In a cinema in Los Angeles, 86 years ago, the first 3D feature film was shown to a paying audience. While almost no-one remembers The Power of Love now, it was the tentative steps of a technology which enjoyed its Golden Age during the 50's. Even Hitchcock filmed a 3D feature (in Dial M for Murder).
Samsung is one company that is trying to bring some of the magic back with its new 3D plasmas, the PS42A450 and the PS50A450.
We've seen 3D done before, and not particularly successfully in . Samsung has attempted to alleviate the problems by incorporating an infrared emitter into the glasses that tells the system where you are and adjusts the 3D effect accordingly. No more playing around with PC drivers for hours.
Of course, there's one stumbling block which we'll discuss shortly — the 3D effect needs a PC to work. At present it's mostly games that are supported, though there is at least one Stereoscopic movie player available on the Net — this means you'll also need a stereoscopic video to watch it on. These are hard to come by.
Apart from the 3D functionality, the plasma sits in the company's budget Series 4 range and includes a 1024 by 768 resolution — the 50-inch has 1365 by 768 — plus a "true" 30,000:1 contrast ratio and three HDMI connections. Being a plasma, the PS42A450P1 also features several different technologies which Samsung says "ensures that no images are burned into your plasma panel".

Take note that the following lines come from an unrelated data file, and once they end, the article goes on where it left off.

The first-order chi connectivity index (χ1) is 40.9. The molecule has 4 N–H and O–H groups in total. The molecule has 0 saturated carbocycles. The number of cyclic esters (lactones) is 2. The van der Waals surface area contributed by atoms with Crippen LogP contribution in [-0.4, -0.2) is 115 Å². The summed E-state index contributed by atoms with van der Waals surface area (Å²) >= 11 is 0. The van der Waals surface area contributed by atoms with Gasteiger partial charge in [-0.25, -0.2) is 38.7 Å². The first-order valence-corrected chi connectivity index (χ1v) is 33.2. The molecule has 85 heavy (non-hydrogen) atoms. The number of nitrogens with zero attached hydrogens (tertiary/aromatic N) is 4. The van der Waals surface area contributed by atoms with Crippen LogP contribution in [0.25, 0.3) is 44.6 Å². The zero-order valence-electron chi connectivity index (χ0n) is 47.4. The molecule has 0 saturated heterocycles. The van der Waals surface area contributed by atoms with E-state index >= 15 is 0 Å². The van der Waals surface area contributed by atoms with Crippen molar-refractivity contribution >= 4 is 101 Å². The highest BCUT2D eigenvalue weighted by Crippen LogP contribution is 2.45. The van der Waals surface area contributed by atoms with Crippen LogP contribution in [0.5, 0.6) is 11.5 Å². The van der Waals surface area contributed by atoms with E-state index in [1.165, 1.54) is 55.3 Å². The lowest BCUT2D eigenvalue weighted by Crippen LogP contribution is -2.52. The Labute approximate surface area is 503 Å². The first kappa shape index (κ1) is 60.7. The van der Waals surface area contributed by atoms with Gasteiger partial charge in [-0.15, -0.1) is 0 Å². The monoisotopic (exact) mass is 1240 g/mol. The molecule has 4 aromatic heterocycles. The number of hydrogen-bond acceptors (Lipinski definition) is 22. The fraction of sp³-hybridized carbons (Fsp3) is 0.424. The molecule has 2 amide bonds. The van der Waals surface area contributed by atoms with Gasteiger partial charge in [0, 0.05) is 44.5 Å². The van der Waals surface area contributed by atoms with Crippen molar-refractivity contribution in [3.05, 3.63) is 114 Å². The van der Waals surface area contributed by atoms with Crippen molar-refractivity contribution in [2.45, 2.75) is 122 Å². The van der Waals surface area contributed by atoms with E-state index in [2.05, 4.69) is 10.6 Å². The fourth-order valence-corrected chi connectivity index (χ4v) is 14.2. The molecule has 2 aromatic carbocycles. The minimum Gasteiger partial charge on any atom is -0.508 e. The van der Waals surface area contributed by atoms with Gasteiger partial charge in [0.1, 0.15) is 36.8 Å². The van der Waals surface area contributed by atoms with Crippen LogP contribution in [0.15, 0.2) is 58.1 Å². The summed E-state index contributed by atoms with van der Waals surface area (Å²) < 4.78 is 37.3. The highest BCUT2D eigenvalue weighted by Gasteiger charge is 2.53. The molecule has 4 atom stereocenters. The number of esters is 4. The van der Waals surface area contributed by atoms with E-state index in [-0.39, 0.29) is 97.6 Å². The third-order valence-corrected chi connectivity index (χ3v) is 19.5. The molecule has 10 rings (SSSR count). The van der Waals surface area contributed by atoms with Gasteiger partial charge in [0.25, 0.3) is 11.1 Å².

We cannot convey to you in words how ugly the spectacles are that you need to enable the 3D effect. They look like they should be accompanied with a certificate for Licence 3 Butt Fusion Welding — and yes that's actually what they call it.
Major downside: not only do you need to connect your TV to a computer for 3D, but the computer needs an Nvidia graphics card (which most notebooks won't have) and the game needs to support it. As we found previously with the Zalman monitor, some games are more successful than others.
The 42-inch also has two other downsides: one, the resolution needs to downscale HD images due to its limited 1024 by 768, which could lead to reduced picture quality; and two, the TV only features an analog tuner.
We don't see many people who buy these TVs actually using the 3D capability, especially given all the caveats involved, but it's an interesting value-add nonetheless.
Like anything, it'll be price that determines whether this TV is a good deal, especially if you need to buy the glasses separately. We expect pricing to be available closer to the June release date.